Perhaps you're too obtuse and arrogant to see, but did you ever consider that the low/mid income people you deride wouldn't otherwise invest if Primerica agents weren't out there working their system? Don't ya think that that just might be a good thing? Your smug attitude is a big reason why this segment of the population stays away from financial services. You sound like a total scumbag. A dirty little stepchild of humanity if you like.
"sportsfreakbob". lol. #douchebag
SO... you see them not being seen as "credible" or "serious" as more important than how many people they help? I'm looking at their 2010 numbers and they have over 50 sales people who make 7 figures - more than any other financial firm. They have 2,000 sales people who make 6 figures - more than any other financial firm. When they did their IPO in 2010, their share price was $19.15. Today, it's $39.64.
If you strip away your obsessive need to be seen as posh and glamorous, you might just see that the facts demonstrate that they are a force of good in the world. Facts. You know what I'm talking about?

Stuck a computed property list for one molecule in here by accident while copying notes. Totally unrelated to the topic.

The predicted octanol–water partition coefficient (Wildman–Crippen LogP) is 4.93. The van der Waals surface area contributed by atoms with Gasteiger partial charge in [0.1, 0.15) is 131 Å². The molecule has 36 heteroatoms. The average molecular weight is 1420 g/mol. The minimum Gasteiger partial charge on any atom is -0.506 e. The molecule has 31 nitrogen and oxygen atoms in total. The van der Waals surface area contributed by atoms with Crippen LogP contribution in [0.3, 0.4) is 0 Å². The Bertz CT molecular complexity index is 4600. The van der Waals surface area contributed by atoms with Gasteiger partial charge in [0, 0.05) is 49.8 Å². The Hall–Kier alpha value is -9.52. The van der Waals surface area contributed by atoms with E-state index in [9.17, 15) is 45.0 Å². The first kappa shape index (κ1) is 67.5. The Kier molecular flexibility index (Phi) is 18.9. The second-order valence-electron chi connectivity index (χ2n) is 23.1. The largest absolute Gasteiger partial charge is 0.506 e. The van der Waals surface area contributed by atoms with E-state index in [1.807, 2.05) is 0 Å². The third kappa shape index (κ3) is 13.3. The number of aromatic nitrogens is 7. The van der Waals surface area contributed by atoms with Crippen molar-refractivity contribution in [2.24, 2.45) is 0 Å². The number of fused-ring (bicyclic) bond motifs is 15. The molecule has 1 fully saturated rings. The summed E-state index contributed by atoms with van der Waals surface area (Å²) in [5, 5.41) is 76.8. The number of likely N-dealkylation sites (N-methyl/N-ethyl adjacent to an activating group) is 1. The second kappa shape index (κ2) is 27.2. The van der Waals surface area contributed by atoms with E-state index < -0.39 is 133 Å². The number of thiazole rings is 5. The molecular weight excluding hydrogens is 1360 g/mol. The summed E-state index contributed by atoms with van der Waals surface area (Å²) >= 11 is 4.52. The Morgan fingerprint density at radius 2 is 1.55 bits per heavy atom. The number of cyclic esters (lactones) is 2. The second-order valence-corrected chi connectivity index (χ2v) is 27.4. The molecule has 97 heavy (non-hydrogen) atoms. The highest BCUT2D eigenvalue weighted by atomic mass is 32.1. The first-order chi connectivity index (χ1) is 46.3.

You have failed to mention why their marketing model is inherently bad? I swear, you guys aren't half as smart as you think you are. You make statements w/o any explanation or facts backing them up. Fops! None of what any of you have written, save NumbersGeek, is helpful or thoughtful or fair-minded.
I am happy to be associated with Primerica. It is unfortunate that there are so many misconceptions concerning such a strong company. Rather than share my opinion or comment on the opinions of others, I suggest any person looking for an opportunity to understand that Primerica is a publicly traded company on the NYSE, represents many large investment companies, and is very profitable for those who work.
I encourage to you go to www.primericabusinessopportunity.com for a better understanding of the company. I would be happy to visit with anyone that has an interest or has questions. My name is Cinder Puckett and my phone number is 318-682-4878.